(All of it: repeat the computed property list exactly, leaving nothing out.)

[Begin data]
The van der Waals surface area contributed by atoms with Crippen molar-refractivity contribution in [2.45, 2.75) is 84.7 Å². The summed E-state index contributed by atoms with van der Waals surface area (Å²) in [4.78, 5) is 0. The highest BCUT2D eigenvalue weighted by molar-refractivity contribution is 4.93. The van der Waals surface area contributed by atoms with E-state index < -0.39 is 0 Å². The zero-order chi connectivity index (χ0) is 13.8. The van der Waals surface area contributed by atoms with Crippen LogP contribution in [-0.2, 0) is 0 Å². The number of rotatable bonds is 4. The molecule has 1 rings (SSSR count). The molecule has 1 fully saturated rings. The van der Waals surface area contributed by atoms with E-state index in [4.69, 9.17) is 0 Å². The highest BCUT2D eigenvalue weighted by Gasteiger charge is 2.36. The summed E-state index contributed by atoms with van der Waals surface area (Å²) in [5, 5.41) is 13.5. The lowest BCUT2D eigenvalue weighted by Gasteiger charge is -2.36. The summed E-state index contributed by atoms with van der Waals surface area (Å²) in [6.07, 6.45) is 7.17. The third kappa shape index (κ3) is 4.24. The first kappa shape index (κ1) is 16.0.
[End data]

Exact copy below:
The van der Waals surface area contributed by atoms with Crippen molar-refractivity contribution in [2.45, 2.75) is 84.7 Å². The summed E-state index contributed by atoms with van der Waals surface area (Å²) in [4.78, 5) is 0. The highest BCUT2D eigenvalue weighted by molar-refractivity contribution is 4.93. The van der Waals surface area contributed by atoms with E-state index < -0.39 is 0 Å². The zero-order chi connectivity index (χ0) is 13.8. The van der Waals surface area contributed by atoms with Crippen LogP contribution in [-0.2, 0) is 0 Å². The number of rotatable bonds is 4. The molecule has 1 rings (SSSR count). The molecule has 1 fully saturated rings. The van der Waals surface area contributed by atoms with E-state index in [4.69, 9.17) is 0 Å². The highest BCUT2D eigenvalue weighted by Gasteiger charge is 2.36. The summed E-state index contributed by atoms with van der Waals surface area (Å²) in [5, 5.41) is 13.5. The lowest BCUT2D eigenvalue weighted by Gasteiger charge is -2.36. The summed E-state index contributed by atoms with van der Waals surface area (Å²) in [6.07, 6.45) is 7.17. The third kappa shape index (κ3) is 4.24. The first kappa shape index (κ1) is 16.0.